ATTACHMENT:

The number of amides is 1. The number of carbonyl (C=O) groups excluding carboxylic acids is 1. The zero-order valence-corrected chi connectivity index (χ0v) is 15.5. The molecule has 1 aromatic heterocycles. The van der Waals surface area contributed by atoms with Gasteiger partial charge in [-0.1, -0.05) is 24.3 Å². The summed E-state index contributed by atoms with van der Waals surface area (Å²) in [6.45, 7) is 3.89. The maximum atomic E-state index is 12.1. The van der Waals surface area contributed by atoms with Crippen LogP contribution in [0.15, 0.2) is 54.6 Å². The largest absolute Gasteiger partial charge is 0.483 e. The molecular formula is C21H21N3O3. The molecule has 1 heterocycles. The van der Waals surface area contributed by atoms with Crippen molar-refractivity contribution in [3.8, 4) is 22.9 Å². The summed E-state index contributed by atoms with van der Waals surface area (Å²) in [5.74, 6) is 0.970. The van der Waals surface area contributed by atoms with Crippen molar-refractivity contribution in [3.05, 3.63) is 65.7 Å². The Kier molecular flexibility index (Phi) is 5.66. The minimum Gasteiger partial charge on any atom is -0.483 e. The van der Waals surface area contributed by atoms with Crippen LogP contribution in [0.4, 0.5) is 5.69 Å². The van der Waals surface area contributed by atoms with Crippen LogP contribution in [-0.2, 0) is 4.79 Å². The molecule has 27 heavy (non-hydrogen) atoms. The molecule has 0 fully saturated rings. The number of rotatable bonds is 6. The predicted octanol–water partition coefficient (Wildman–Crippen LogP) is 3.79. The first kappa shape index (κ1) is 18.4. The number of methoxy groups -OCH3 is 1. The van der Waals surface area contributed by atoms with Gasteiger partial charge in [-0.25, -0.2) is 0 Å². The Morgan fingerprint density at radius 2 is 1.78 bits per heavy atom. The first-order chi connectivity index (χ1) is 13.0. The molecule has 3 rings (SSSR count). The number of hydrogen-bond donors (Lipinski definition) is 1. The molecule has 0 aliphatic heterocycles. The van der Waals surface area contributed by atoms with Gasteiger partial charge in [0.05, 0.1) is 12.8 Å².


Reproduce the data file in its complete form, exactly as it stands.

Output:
The number of amides is 1. The number of carbonyl (C=O) groups excluding carboxylic acids is 1. The zero-order valence-corrected chi connectivity index (χ0v) is 15.5. The molecule has 1 aromatic heterocycles. The van der Waals surface area contributed by atoms with Gasteiger partial charge in [-0.1, -0.05) is 24.3 Å². The summed E-state index contributed by atoms with van der Waals surface area (Å²) in [6.45, 7) is 3.89. The maximum atomic E-state index is 12.1. The van der Waals surface area contributed by atoms with Crippen LogP contribution in [0.15, 0.2) is 54.6 Å². The largest absolute Gasteiger partial charge is 0.483 e. The molecular formula is C21H21N3O3. The molecule has 1 heterocycles. The van der Waals surface area contributed by atoms with Crippen molar-refractivity contribution in [3.8, 4) is 22.9 Å². The summed E-state index contributed by atoms with van der Waals surface area (Å²) in [5.74, 6) is 0.970. The van der Waals surface area contributed by atoms with Crippen molar-refractivity contribution in [3.05, 3.63) is 65.7 Å². The Kier molecular flexibility index (Phi) is 5.66. The minimum Gasteiger partial charge on any atom is -0.483 e. The van der Waals surface area contributed by atoms with Crippen LogP contribution in [0.4, 0.5) is 5.69 Å². The van der Waals surface area contributed by atoms with Crippen LogP contribution in [-0.2, 0) is 4.79 Å². The molecule has 27 heavy (non-hydrogen) atoms. The molecule has 0 fully saturated rings. The number of rotatable bonds is 6. The predicted octanol–water partition coefficient (Wildman–Crippen LogP) is 3.79. The first kappa shape index (κ1) is 18.4. The number of methoxy groups -OCH3 is 1. The van der Waals surface area contributed by atoms with Gasteiger partial charge in [-0.25, -0.2) is 0 Å². The Morgan fingerprint density at radius 2 is 1.78 bits per heavy atom. The first-order chi connectivity index (χ1) is 13.0. The molecule has 3 rings (SSSR count). The number of hydrogen-bond donors (Lipinski definition) is 1. The molecule has 0 aliphatic heterocycles. The van der Waals surface area contributed by atoms with Gasteiger partial charge in [0.05, 0.1) is 12.8 Å².